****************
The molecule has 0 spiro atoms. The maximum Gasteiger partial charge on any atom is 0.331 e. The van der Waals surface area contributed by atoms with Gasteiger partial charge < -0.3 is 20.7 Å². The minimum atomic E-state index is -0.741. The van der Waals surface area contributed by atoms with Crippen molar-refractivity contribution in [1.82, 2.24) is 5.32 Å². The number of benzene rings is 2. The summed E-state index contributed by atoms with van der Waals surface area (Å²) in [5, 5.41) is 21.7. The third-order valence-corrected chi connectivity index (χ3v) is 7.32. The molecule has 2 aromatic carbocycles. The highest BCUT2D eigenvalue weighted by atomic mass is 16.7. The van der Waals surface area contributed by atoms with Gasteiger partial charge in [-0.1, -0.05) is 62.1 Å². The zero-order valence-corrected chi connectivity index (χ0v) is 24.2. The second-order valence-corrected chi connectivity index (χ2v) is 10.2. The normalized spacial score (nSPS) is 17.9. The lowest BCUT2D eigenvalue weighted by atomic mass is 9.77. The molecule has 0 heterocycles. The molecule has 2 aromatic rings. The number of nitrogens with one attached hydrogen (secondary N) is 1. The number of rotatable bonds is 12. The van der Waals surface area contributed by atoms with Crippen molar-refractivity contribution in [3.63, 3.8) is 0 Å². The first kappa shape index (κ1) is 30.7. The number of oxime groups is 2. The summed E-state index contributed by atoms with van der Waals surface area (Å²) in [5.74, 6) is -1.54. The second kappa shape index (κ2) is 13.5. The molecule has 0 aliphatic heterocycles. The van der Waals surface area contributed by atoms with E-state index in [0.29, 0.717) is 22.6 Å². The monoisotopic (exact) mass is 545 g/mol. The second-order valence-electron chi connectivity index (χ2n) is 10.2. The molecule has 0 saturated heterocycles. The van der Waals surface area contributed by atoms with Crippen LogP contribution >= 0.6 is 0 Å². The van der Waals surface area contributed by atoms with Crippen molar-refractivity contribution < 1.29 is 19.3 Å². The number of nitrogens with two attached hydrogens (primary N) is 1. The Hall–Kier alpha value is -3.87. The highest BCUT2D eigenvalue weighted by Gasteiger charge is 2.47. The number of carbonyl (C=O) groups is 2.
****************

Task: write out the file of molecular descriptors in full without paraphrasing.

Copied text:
The molecule has 0 spiro atoms. The maximum Gasteiger partial charge on any atom is 0.331 e. The van der Waals surface area contributed by atoms with Gasteiger partial charge < -0.3 is 20.7 Å². The minimum atomic E-state index is -0.741. The van der Waals surface area contributed by atoms with Crippen molar-refractivity contribution in [1.82, 2.24) is 5.32 Å². The number of benzene rings is 2. The summed E-state index contributed by atoms with van der Waals surface area (Å²) in [5, 5.41) is 21.7. The third-order valence-corrected chi connectivity index (χ3v) is 7.32. The molecule has 2 aromatic carbocycles. The highest BCUT2D eigenvalue weighted by atomic mass is 16.7. The van der Waals surface area contributed by atoms with Gasteiger partial charge in [-0.1, -0.05) is 62.1 Å². The zero-order valence-corrected chi connectivity index (χ0v) is 24.2. The second-order valence-corrected chi connectivity index (χ2v) is 10.2. The normalized spacial score (nSPS) is 17.9. The lowest BCUT2D eigenvalue weighted by atomic mass is 9.77. The molecule has 0 heterocycles. The molecule has 2 aromatic rings. The number of nitrogens with one attached hydrogen (secondary N) is 1. The number of rotatable bonds is 12. The van der Waals surface area contributed by atoms with Crippen molar-refractivity contribution in [3.63, 3.8) is 0 Å². The first kappa shape index (κ1) is 30.7. The number of oxime groups is 2. The summed E-state index contributed by atoms with van der Waals surface area (Å²) in [5.74, 6) is -1.54. The second kappa shape index (κ2) is 13.5. The molecule has 0 aliphatic heterocycles. The van der Waals surface area contributed by atoms with E-state index in [0.29, 0.717) is 22.6 Å². The monoisotopic (exact) mass is 545 g/mol. The second-order valence-electron chi connectivity index (χ2n) is 10.2. The molecule has 0 saturated heterocycles. The van der Waals surface area contributed by atoms with Crippen LogP contribution >= 0.6 is 0 Å². The van der Waals surface area contributed by atoms with Crippen molar-refractivity contribution < 1.29 is 19.3 Å². The number of nitrogens with two attached hydrogens (primary N) is 1. The Hall–Kier alpha value is -3.87. The highest BCUT2D eigenvalue weighted by Gasteiger charge is 2.47. The number of carbonyl (C=O) groups is 2.